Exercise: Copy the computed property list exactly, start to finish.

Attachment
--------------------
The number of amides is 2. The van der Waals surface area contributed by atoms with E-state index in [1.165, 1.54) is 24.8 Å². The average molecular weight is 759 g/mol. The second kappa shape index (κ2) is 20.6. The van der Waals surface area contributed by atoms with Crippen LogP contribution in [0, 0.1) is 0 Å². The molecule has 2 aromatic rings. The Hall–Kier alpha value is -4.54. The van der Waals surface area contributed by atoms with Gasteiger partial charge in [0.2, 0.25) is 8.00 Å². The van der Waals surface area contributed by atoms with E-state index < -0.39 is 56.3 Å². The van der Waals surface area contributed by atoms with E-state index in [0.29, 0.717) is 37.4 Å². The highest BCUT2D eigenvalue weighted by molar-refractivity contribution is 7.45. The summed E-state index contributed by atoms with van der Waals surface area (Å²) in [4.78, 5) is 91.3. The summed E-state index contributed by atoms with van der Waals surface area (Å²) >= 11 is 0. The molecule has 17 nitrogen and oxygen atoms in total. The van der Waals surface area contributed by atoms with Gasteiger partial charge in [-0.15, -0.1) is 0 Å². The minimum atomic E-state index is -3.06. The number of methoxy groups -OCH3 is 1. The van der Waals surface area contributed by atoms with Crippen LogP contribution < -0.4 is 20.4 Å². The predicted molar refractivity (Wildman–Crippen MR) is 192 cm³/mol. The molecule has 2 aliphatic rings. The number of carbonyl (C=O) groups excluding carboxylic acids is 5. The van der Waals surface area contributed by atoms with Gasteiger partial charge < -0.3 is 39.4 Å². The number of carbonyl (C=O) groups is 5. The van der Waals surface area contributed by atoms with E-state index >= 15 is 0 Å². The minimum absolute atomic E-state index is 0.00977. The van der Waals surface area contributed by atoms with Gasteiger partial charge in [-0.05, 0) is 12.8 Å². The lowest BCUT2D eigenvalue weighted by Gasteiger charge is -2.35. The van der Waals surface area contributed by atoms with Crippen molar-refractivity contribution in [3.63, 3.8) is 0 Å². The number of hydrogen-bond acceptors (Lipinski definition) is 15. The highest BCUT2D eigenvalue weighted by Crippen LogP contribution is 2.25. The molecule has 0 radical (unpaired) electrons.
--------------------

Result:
The number of amides is 2. The van der Waals surface area contributed by atoms with E-state index in [1.165, 1.54) is 24.8 Å². The average molecular weight is 759 g/mol. The second kappa shape index (κ2) is 20.6. The van der Waals surface area contributed by atoms with Crippen LogP contribution in [0, 0.1) is 0 Å². The molecule has 2 aromatic rings. The Hall–Kier alpha value is -4.54. The van der Waals surface area contributed by atoms with Gasteiger partial charge in [0.2, 0.25) is 8.00 Å². The van der Waals surface area contributed by atoms with E-state index < -0.39 is 56.3 Å². The van der Waals surface area contributed by atoms with E-state index in [0.29, 0.717) is 37.4 Å². The highest BCUT2D eigenvalue weighted by molar-refractivity contribution is 7.45. The summed E-state index contributed by atoms with van der Waals surface area (Å²) in [4.78, 5) is 91.3. The summed E-state index contributed by atoms with van der Waals surface area (Å²) >= 11 is 0. The molecule has 17 nitrogen and oxygen atoms in total. The van der Waals surface area contributed by atoms with Gasteiger partial charge in [-0.15, -0.1) is 0 Å². The minimum atomic E-state index is -3.06. The number of methoxy groups -OCH3 is 1. The van der Waals surface area contributed by atoms with Crippen LogP contribution < -0.4 is 20.4 Å². The predicted molar refractivity (Wildman–Crippen MR) is 192 cm³/mol. The molecule has 2 aliphatic rings. The number of carbonyl (C=O) groups excluding carboxylic acids is 5. The van der Waals surface area contributed by atoms with Gasteiger partial charge < -0.3 is 39.4 Å². The number of carbonyl (C=O) groups is 5. The van der Waals surface area contributed by atoms with E-state index >= 15 is 0 Å². The minimum absolute atomic E-state index is 0.00977. The van der Waals surface area contributed by atoms with Gasteiger partial charge in [-0.05, 0) is 12.8 Å². The lowest BCUT2D eigenvalue weighted by Gasteiger charge is -2.35. The van der Waals surface area contributed by atoms with Crippen molar-refractivity contribution in [3.63, 3.8) is 0 Å². The number of hydrogen-bond acceptors (Lipinski definition) is 15. The highest BCUT2D eigenvalue weighted by Crippen LogP contribution is 2.25. The molecule has 0 radical (unpaired) electrons.